BANDON — When Howard Hoffer returned from serving in Vietnam, he, like many other veterans, received a less-than-enthusiastic welcome.
That all changed last month, more than 50 years later, when Hoffer went on an Honor Flight from Sept. 19-22 to Washington, D.C.
Hoffer went on the flight with his wife Nancy as his guardian and while Nancy had been to the nation's capitol previously, Hoffer had not.
At a busy pace, and with about one-third of the group in wheelchairs, those on the Honor Flight were taken to see memorials of World War I, World War II, the Korean War, Vietnam War, as well as memorials for each branch of military service, the Tomb of the Unknown Soldier, and a memorial for women who have served. They also visited Arlington National Cemetery, where they got to see the changing of the guard ceremony, the Lincoln Memorial and the Smithsonian National Air and Space Museum, among other sites.
"It was the first time for me seeing these (monuments) and they were most impressive," Hoffer said.
He was amazed at how the group of veterans were treated on the trip, which included 25 guardians and six chaperones, one a registered nurse. The group was split evenly between WWII, Korean and Vietnam veterans. Honor Flight just started taking Vietnam veterans this year.
Everywhere the group went, people acknowledged them, especially at airports. In Seattle as they were transferring flights, a local Honor Guard stood in the rain at attention. One of them gave Hoffer a Congressional Medal coin that he proudly shows people.
"There was quite an entourage at airports and at hotels," Hoffer said. "They just made you feel like you were a king."
"There was a feeling of camaraderie amongst the veterans and guardians, he added. "After the first day, it felt like you'd known everyone for 100 years."
The chaperones were attentive to the needs of each veteran and Hoffer said they were so organized that everything went smoothly, from airports to hotel to meals to being escorted by police as they drove to the National Mall, making them feel like dignitaries. Hoffer said he was especially grateful for Gail Yakopatz, treasurer of Honor Flight of Oregon, who also accompanied the group.
Hoffer enjoyed seeing all the memorials, but the Korean and Vietnam memorials brought tears to his eyes.
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"I lived those," he said.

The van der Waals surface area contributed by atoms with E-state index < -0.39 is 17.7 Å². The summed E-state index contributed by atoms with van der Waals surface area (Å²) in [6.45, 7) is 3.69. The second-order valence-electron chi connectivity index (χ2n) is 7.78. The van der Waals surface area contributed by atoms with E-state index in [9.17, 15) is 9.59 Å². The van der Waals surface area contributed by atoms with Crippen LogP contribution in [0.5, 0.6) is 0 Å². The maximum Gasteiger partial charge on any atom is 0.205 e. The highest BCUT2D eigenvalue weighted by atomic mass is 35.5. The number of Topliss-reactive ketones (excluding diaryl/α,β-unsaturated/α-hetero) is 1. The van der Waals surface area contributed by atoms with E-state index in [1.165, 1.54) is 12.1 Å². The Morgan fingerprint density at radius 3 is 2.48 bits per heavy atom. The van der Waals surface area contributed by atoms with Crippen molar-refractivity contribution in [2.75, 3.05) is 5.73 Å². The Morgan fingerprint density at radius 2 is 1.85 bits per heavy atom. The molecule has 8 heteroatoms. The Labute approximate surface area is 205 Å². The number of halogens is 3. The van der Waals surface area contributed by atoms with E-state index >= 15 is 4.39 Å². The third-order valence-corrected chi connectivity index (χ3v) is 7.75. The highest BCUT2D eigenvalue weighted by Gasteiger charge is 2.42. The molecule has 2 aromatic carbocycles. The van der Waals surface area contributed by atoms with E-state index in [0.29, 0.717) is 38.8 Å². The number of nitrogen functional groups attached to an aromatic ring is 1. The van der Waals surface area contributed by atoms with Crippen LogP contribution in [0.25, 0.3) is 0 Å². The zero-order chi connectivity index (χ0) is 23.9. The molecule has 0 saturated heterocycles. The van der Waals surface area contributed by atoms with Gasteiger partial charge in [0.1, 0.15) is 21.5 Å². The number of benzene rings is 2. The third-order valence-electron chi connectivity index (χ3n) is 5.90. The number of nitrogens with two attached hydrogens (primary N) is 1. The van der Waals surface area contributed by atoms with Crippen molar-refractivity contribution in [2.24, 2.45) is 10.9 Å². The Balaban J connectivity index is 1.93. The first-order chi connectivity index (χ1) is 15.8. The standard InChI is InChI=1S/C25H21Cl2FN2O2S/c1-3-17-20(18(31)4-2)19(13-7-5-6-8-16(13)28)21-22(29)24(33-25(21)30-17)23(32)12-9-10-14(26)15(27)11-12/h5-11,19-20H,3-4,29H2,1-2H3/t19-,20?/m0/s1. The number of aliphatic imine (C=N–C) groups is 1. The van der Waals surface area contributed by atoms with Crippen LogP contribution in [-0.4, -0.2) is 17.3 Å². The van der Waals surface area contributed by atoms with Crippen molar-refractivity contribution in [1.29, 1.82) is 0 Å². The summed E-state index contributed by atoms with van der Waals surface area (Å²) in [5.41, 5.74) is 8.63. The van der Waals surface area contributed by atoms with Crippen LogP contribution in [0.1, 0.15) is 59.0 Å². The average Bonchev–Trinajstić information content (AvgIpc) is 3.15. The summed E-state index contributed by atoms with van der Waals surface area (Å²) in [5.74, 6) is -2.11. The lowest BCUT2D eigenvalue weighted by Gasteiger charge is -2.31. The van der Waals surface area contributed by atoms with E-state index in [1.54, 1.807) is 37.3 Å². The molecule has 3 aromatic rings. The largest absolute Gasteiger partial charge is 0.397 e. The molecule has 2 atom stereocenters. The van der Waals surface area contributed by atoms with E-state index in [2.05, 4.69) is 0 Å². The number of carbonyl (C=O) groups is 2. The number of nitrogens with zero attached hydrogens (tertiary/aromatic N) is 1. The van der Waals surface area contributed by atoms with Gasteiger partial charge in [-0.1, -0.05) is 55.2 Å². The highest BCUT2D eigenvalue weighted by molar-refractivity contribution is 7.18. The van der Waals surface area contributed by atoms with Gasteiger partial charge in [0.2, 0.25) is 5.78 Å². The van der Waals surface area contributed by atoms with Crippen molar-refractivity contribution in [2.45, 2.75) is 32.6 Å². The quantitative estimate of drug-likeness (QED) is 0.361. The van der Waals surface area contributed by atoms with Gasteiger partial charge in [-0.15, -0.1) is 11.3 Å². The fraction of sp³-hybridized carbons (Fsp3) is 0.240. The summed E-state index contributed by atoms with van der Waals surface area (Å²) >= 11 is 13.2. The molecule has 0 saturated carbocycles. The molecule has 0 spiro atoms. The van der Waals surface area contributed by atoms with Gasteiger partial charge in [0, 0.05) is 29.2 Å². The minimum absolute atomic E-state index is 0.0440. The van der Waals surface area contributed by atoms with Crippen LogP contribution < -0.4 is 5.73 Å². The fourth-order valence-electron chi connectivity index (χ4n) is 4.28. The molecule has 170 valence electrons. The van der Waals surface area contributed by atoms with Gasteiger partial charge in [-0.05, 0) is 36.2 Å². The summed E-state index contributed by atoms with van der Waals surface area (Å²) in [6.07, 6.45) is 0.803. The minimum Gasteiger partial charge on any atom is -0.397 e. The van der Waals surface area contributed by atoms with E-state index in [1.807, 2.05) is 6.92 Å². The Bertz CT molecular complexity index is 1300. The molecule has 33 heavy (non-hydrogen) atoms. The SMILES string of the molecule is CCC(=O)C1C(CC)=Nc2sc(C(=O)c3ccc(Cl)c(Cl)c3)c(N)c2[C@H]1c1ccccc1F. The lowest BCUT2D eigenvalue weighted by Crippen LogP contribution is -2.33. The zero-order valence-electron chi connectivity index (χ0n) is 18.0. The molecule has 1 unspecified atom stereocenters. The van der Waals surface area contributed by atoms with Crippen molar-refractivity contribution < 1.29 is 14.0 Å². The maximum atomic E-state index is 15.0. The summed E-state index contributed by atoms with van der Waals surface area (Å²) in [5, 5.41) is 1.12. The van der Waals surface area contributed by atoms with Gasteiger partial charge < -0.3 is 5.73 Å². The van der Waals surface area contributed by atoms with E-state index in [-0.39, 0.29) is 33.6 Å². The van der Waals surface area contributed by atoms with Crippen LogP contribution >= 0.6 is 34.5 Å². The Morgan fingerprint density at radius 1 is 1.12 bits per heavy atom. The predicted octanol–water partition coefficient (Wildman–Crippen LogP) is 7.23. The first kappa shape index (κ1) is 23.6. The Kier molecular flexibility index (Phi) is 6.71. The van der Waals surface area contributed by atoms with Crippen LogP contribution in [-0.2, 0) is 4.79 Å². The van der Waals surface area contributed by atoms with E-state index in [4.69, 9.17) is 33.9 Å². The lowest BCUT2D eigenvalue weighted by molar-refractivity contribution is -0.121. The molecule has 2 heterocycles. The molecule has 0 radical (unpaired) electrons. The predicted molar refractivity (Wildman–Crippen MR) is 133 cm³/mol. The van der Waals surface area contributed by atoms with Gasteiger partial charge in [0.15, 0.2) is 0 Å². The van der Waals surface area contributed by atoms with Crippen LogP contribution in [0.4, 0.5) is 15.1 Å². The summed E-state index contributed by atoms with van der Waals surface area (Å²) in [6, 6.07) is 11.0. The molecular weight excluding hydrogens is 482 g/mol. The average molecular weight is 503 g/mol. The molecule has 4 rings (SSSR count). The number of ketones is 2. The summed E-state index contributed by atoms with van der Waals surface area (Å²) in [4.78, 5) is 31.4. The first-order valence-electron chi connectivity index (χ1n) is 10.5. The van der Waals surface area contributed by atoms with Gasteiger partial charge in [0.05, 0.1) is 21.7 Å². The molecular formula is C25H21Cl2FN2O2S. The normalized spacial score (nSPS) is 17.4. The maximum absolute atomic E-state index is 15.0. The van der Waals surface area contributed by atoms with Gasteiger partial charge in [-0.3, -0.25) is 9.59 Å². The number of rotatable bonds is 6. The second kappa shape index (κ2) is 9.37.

Hoffer served in the U.S. Navy in Vietnam for 18 month on two campaigns. He was a crew member on a shallow-draft ship where they patrolled the coastline, looking for sampans and junks carrying contraband. If found, the boat and crew were taken to an island on the southern tip of Vietnam and held as prisoners. Hoffer also worked on a smaller boat on a river using a grappling hook every morning and evening to break wires that were set as explosive triggers for larger ships.
Hoffer was born and raised in Santa Monica, Calif., but had grandparents who lived in Bandon, so visited each summer. He attended Humboldt State College, then did graduate work at Chico State. He took a job as a teacher at Marshfield High School and worked for the Coos Bay School District for 30 years. He also had cranberry bogs in Bandon. He has one daughter who has three children, and one son who has four children.
The Honor Flight was a memorable one for Hoffer and his wife.
"It was really a moving experience," Nancy said. "There were many buses full of Honor Flight veterans from different states, many, many in wheelchairs."
All the veterans received a copy of what U.S. Rep. Greg Walden read in Congress with the names of all the veterans on that trip. They also received a flag flown over the Capitol, a lined windbreaker, two T-shirts and a cap with their appropriate conflict printed on it.
The veterans' expenses are completely paid by donations and guardians pay $1,100 for their trip, which includes flights, hotels and meals.
Hoffer encourages anyone who's eligible to apply to go on the trip, and for people to donate to Honor Flight of Oregon.
"It was a class act all the way," he said.
For more information about Oregon Honor Flight visit www.honorflightoforegon.org